Humans are so very fragile. Their love is fragile. Their hope is fragile. So is their confidence. And their skulls are fragile. When your sense of belonging is shattered, where do you find any resilience, how do you patch the fragility to survive for another day?
This production of ‘Sweat’ begs to be seen and thought about and discussed. This is a cast that is so uniformly good that they break your heart. It’s an elegy for a bygone era and a warning about giving our hearts to supposed safety. In a way, it’s all of us.
Set in a fictional bar in Reading, PA, “Sweat” follows two families and their closest friends, all of whom are connected to a mill, and have been for two to three generations. This is a story of what happens when your identity begins to crumble, your personal economy goes into freefall, and the baser instincts of humans toward the perceived “other” leap out.
Stan (Tim Seltzer) runs a neighborhood bar, where Tracey (Julie Herber), Cynthia (Rona Mensah), and Jessie (Lia Seltzer) come to celebrate birthdays, commiserate, and root for each other. Stan used to work at the mill, until an accident, but a piece of his heart still stands with the union and the mill. The women are tight, until a chance for a promotion pits Tracey and Cynthia against each other. As perceived betrayals, a strike and the death rattle of a way of life begin to crush them, we can only sit and bear witness.
As Tracey, Herber is brash and blunt and she just struts through her world. But when things go badly you feel the raw pain she feels and realize vulnerable she really is. Cynthia is a survivor, and that will destroy her friendship with Tracey and Jessie. Mensah imbues her character with an everyperson quality of reaching for a little more for her family and herself, and the cost you pay sometimes.
Jessie is initially one of the most troubled characters; she’s the hardest character to feel sympathy for because she’s drowning and won’t do anything about it. But then, as more of her life is revealed, you begin to wonder, how would I take the death of every major dream I’ve had?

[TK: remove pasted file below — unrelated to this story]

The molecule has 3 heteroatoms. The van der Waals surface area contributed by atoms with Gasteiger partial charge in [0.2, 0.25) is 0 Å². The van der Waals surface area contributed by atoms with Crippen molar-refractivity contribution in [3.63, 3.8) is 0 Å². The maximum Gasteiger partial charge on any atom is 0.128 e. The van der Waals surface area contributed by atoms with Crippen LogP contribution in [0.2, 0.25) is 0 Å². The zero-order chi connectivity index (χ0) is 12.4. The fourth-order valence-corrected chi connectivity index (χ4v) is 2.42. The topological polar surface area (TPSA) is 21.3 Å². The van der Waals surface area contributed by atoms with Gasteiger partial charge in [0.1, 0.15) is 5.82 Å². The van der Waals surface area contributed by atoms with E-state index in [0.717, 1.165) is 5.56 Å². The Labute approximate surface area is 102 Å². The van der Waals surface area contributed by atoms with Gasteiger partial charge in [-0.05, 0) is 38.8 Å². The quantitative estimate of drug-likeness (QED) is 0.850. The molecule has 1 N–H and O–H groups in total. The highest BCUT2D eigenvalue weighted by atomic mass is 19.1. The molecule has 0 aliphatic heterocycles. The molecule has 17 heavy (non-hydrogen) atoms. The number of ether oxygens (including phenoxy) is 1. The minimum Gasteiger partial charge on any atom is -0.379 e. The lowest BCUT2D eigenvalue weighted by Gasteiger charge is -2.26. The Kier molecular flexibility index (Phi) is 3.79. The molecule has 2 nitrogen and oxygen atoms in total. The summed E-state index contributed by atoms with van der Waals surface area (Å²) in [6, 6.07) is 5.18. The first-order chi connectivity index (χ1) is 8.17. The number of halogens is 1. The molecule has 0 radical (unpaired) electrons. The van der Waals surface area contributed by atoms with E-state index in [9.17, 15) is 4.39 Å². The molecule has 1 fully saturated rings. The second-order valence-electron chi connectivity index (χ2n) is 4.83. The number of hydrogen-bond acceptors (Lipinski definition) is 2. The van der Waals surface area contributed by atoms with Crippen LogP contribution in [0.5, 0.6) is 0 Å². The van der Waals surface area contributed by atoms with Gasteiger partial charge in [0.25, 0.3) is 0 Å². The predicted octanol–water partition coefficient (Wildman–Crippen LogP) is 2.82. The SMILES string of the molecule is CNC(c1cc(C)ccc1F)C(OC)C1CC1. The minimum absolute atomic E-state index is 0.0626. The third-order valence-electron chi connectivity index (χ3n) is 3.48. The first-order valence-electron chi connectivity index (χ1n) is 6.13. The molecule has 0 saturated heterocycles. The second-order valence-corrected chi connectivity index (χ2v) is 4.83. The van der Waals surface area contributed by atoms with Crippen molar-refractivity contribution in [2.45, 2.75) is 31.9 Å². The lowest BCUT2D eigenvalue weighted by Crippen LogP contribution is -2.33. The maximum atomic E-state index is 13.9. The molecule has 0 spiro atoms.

Liam Watkins, who plays the son of the strong-willed Tracey, gives a strong performance as a sad, lost soul who has trouble facing a reality different that what he imagined. As Cynthia’s son, Chris, Najee Banks is gloriously alive when he sees his broader horizon, and painfully caught still by old loyalties. Both of these young men just needed some time, but they didn’t get it and couldn’t adapt fast enough. You feel the loss in your bones.
Oscar is not an easy role—he’s not an immigrant (he was born in Reading), but he’s Hispanic and his role stands in for all immigrants. That’s a lot of heavy lifting, but Daniel Valentin-Morales manages to scale the part to a human size while still representing a changing society.
As this brilliant play by Lynn Nottage makes clear, it’s very much a one-sided bargain. These women have devoted their adult lifetimes to the mill. They see it as a point of pride; but what to them is a sacred bargain is only a business arrangement to the owners and managers (those “Wharton MBAs” who are afraid to get their shoes dirty by coming down on the mythical floor). These characters are willing to cling to anybody/anything that promises it will come back. ‘Sweat’ was written in 2015—and won the Pulitzer in 2017—and is frighteningly prescient of the present.
The writing is layered and so real you feel you’re sitting at the bar watching with gentle amusement and maybe some envy the antics of these friends—they ground each other. This cast is so good you care about them; it’s one of the few times I have watched an audience come back from intermission early to see what’s going to happen next.
The production values are exquisite. The set is beautifully laid out by Eric Berninghausen (scenic designer), with Tabetha White (scenic charge) and James McGarvey (properties designer). The lighting by Doug Grove hints at the passing of time and frames the action. One thing that worked to quickly and unobtrusively set the time for each scene was the bar television—whether tuned to a local TV station or CNN or MSNBC—the news clips were genius.
This production of “Sweat” begs to be seen, and thought about, and discussed. This is a cast that is so uniformly good that they break your heart. It’s an elegy for a bygone era and a warning about giving our hearts to supposed safety. In a way, it’s all of us.
Advisory: Language, sexual inuendo, a fight. For mature audiences.
Running Time: Two hours and 10 minutes with a 15-minute intermission.
“Sweat” runs through September 29, 2019 at Maryland Ensemble Theatre, Frederick, MD. For more information, please click here.